May 6, 2013
“What does it hurt,” asked Sheriff Ric Bradshaw of Florida’s Palm Beach County, “to have somebody knock on the door and ask, `Hey, is everything OK?’”
The answer to that question obviously depends on the identity of the “Somebody” who is making that inquiry. What Sheriff Bradshaw had in mind was a strike force composed of deputies, social workers, and “mental health” professionals from a “Behavioral Sciences Unit” (BSU) who would be on-call twenty-four hours a day, ready to be deployed to visit the homes of what the Soviets used to call “socially dangerous people.” In the Soviet Union, such people would often be involuntarily committed to a psihuska, or psychiatric prison.
“We want people to call us if the guy down the street says he hates the government, hates the mayor and he’s gonna shoot him,” Bradhsaw told the Palm Beach Post in describing the BSU, which would be funded through a $1 million grant from the state government. That grant hasn’t been formalized, but if the state legislature balks, it’s quite likely the Feds will chip in: In a speech last February 6 to the Alliance of DelRay Residential Organizations, Bradshaw said that he would prefer to fund the unit “through a federal grant.”
This is precisely the kind of pilot program the Feds would find worthwhile – indeed, it represents a model of “preventive intervention” that the federal government has been promoting for at least two decades.
In 1993, another law enforcement personality with roots in Florida, then-Attorney General Janet Reno, proposed the creation of specialized units composed of police and social workers who would fan out in troubled urban regions, knocking on doors, conducting “safety” evaluations, and connecting residents to government “services.”
During her reign of terror as Dade County Prosecutor – in which she displayed unalloyed viciousness in tearing children from their homes and persecuting innocent parents – Reno created “Neighborhood Resource Teams” teams composed of “community-friendly, highly respected police officers, social workers, public health nurses, [and] community organizers, working full time within a narrow neighborhood,” she recalled in a May 1993 speech to the National Forum on Prevention of Crime and Violence.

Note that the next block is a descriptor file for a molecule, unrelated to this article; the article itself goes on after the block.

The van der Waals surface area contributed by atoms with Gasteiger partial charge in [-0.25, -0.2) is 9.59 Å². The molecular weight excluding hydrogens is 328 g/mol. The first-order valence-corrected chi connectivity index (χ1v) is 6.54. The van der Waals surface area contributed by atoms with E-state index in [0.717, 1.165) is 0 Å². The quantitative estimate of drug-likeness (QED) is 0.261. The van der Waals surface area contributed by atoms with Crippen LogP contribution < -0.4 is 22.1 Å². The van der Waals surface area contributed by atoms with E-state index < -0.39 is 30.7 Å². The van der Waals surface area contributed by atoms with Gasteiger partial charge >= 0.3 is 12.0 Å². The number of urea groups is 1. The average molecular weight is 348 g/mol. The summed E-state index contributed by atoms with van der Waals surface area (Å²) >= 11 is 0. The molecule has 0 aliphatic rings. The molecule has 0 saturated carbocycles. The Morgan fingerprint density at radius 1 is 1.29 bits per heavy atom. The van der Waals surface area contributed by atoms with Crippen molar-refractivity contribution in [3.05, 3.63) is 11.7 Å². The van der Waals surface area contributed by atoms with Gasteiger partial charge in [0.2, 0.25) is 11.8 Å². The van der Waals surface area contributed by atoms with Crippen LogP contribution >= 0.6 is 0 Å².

Reno had the temerity to offer her program as a national model just weeks after presiding over the April 19 holocaust at Waco, where she and her underlings provided the indispensable service of annihilating dozens of innocent children after torturing them for fifty-one days.
Like Reno, Bradshaw describes the purpose of his proposed Behavioral Science Unit in therapeutic terms. The objective, he insists, is “violence prevention” and “referral to services,” rather than an arrest. To those on the receiving end of that intervention, this distinction is entirely theoretical: Being taken into custody by armed strangers is an arrest, irrespective of the semantic camouflage, and every encounter between the public and the State’s costumed enforcers is pregnant with life-threatening violence against the innocent.
It should also be understood that Bradshaw’s real objective is not “violence prevention,” but rather civilian disarmament. This was also explained by the sheriff in his February 6 address. The purpose of the BSU, the sheriff said, is to “identify people with a propensity and inclination to go do violent things and stop them from accessing firearms.” A system of preemptive disarmament of people considered to be psychologically unstable or otherwise “dangerous” has actually been in place in Connecticut since 1999. Although it has resulted in the confiscation of firearms from thousands of innocent people, it did nothing to prevent the horror that unfolded last December at Sandy Hook Elementary School.